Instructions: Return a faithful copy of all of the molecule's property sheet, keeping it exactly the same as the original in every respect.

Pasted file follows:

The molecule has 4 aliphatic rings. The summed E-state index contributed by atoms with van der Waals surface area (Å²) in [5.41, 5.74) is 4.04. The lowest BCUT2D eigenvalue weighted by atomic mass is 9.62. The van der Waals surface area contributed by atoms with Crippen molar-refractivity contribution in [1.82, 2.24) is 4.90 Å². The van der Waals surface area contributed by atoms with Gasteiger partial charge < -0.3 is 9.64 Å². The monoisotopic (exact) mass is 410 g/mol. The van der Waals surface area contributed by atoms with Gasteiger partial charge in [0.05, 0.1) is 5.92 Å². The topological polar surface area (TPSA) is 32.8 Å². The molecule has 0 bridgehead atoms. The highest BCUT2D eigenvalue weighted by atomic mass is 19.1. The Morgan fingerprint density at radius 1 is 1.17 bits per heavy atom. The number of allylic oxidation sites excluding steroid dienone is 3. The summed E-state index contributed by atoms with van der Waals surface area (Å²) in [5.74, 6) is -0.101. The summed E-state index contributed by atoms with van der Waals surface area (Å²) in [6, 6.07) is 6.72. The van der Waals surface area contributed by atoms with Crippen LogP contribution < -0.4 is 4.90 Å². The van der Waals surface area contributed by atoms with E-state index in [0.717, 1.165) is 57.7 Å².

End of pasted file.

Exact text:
The molecule has 4 aliphatic rings. The summed E-state index contributed by atoms with van der Waals surface area (Å²) in [5.41, 5.74) is 4.04. The lowest BCUT2D eigenvalue weighted by atomic mass is 9.62. The van der Waals surface area contributed by atoms with Crippen molar-refractivity contribution in [1.82, 2.24) is 4.90 Å². The van der Waals surface area contributed by atoms with Gasteiger partial charge < -0.3 is 9.64 Å². The monoisotopic (exact) mass is 410 g/mol. The van der Waals surface area contributed by atoms with Gasteiger partial charge in [0.05, 0.1) is 5.92 Å². The topological polar surface area (TPSA) is 32.8 Å². The molecule has 0 bridgehead atoms. The highest BCUT2D eigenvalue weighted by atomic mass is 19.1. The Morgan fingerprint density at radius 1 is 1.17 bits per heavy atom. The number of allylic oxidation sites excluding steroid dienone is 3. The summed E-state index contributed by atoms with van der Waals surface area (Å²) in [5.74, 6) is -0.101. The summed E-state index contributed by atoms with van der Waals surface area (Å²) in [6, 6.07) is 6.72. The van der Waals surface area contributed by atoms with Crippen LogP contribution < -0.4 is 4.90 Å². The van der Waals surface area contributed by atoms with E-state index in [0.717, 1.165) is 57.7 Å².